The New Mexico Department of Health enacted “Crisis Standards of Care (CSC) for hospitals and other medical facilities around the state on Monday (Oct. 18).
The announcement comes as the state's hospitals reached 100 percent capacity or more, with just 11 ICU beds open as of Monday morning.
“The COVID-19 pandemic has placed enormous, ongoing, and unsustainable strain on the state’s health care system,” accorsing to a press release from NMDOH. “In particular, the volume of COVID-19 patients - almost all of whom are unvaccinated - have exacerbated existing staffing and other resource shortages.”
Once hospitals switch to providing CSC, New Mexico will “extend limited liability coverage to providers who move to higher levels of care,” such as caring for those with COVID-19
“Because of COVID, New Mexico hospitals and health care facilities have carried an unmanageable burden. Today, the state is offering clarity and support as providers seek to make difficult choices about how to allocate scarce - and precious - health care resources. The goals, as always, remain the same: to save as many New Mexican lives as possible, and to help sustain the health care providers who have sustained our communities throughout this entire pandemic,” said DOH Acting Secretary David R. Scrase, M.D.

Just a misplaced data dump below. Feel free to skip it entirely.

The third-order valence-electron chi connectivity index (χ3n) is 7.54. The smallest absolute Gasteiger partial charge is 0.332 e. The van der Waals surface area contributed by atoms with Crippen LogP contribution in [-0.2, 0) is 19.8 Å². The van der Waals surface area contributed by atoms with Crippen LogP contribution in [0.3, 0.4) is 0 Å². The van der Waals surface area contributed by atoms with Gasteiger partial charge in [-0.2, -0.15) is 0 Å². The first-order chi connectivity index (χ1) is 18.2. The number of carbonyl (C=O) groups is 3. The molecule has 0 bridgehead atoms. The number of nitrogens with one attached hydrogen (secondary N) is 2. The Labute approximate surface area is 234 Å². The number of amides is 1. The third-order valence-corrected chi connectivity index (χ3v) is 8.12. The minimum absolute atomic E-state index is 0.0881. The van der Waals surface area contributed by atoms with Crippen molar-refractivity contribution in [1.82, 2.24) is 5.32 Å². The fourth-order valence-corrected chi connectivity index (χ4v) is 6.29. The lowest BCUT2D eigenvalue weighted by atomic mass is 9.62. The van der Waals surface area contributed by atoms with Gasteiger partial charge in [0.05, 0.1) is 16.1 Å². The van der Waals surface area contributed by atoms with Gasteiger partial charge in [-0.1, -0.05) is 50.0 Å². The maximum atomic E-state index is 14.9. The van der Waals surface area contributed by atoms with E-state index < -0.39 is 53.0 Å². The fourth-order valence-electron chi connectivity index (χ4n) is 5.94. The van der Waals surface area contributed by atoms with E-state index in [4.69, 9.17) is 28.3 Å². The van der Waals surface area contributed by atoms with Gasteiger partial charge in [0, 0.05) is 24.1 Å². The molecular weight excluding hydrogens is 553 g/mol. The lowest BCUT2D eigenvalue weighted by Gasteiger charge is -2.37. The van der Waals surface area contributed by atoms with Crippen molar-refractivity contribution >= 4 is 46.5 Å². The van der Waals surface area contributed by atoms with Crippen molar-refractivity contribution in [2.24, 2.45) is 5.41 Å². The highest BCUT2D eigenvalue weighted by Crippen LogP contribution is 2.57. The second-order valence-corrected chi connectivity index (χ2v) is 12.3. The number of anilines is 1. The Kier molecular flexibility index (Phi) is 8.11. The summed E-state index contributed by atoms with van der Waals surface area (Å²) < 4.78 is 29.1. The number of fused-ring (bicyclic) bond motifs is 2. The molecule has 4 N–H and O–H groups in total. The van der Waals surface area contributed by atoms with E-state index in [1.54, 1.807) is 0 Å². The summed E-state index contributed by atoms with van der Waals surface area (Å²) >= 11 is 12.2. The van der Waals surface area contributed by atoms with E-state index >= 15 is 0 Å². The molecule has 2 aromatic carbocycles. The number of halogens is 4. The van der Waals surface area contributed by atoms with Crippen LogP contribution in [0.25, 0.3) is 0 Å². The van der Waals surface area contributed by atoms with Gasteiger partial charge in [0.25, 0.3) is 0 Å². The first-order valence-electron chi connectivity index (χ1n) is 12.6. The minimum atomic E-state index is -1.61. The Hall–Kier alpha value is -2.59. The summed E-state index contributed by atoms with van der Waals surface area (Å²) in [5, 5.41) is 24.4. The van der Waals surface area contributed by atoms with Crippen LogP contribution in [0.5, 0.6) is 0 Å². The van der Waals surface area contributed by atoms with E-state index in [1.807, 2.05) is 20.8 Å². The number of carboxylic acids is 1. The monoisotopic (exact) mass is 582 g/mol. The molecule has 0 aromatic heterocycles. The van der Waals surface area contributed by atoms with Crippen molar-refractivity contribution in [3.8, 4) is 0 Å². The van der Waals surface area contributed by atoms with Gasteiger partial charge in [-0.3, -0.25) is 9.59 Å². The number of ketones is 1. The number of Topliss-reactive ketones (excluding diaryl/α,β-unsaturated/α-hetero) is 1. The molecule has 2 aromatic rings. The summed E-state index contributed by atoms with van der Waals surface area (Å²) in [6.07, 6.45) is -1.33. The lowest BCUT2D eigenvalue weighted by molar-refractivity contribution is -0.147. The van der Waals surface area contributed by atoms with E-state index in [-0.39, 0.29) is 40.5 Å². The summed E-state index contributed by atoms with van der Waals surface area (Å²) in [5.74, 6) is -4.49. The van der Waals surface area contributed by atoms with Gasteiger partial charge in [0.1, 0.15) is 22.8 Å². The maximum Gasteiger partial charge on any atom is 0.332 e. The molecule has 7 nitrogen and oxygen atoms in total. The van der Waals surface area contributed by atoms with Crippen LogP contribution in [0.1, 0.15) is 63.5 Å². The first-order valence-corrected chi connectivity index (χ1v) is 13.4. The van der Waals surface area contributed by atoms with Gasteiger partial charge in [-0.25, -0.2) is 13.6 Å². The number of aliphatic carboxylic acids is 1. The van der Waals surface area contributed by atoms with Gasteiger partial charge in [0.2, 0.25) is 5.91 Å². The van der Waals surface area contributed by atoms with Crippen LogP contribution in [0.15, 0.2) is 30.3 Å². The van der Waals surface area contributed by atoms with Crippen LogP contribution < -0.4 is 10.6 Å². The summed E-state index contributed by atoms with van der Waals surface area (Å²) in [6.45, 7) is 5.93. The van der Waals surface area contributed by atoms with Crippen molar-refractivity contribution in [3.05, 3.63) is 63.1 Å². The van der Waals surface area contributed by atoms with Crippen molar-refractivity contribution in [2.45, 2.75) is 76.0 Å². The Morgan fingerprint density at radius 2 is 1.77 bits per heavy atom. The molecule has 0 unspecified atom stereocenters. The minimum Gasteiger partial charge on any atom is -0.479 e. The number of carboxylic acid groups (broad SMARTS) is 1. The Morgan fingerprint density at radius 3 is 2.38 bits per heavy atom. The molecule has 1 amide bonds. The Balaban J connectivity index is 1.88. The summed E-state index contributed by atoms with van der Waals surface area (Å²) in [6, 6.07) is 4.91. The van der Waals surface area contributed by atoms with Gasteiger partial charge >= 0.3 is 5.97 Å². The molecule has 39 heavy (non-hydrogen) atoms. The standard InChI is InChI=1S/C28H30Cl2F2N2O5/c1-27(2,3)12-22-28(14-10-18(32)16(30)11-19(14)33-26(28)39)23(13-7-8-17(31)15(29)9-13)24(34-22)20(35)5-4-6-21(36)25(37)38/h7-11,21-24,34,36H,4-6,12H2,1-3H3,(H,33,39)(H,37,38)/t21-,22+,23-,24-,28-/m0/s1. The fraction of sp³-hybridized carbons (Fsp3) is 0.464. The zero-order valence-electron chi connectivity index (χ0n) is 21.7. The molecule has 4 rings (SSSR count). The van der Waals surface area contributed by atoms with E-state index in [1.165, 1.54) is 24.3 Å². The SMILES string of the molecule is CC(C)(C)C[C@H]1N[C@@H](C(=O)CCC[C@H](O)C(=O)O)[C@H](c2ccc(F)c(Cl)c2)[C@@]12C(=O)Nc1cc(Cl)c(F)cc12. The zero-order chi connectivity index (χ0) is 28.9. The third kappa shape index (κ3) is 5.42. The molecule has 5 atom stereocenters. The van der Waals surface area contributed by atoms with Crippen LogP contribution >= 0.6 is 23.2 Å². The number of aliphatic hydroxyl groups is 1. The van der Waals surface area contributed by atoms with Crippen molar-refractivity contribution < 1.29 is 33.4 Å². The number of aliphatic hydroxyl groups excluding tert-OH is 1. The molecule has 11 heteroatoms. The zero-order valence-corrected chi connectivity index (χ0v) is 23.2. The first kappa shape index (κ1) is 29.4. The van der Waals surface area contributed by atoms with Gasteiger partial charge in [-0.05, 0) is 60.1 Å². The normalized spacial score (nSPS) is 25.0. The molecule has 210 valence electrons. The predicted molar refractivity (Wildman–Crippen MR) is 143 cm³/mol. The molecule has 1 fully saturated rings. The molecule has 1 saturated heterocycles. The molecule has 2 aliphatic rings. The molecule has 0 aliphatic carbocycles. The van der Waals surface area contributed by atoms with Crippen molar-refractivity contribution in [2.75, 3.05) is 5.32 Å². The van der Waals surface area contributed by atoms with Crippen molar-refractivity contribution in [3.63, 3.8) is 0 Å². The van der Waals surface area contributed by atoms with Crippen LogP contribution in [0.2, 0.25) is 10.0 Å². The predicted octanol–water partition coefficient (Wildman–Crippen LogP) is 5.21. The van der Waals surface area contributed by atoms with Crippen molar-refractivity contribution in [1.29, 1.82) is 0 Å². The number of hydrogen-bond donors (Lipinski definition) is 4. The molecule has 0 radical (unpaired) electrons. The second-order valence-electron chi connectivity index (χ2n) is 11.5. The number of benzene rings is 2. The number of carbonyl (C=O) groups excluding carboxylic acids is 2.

Scrase said those seeking non-COVID or non-emergency operations should still seek medical help, even with the lack of available services. “If you’re sick, or think you might be, please call your doctor,” said Scrase.
Along with the new announcement from the state regarding the "crisis standards of care," he government also released a new mandate on public mask wearing. On Oct. 15, governor Michelle Lujan Grisham’s office said mask mandates in indoor public spaces would be extended.
““Many of us just assume that if we develop a serious illness, there will be an ICU bed available for us,” said Scrase. “It is not time to abandon basic precautions. Our hospital and health care partners remain incredibly, incredibly concerned about the serious illnesses they are dealing with, and the pressure placed upon their institutions and personnel by these continuing infections.”
The new mandate is set to last through “at least November 12,” and could extend longer at the governor’s discretion.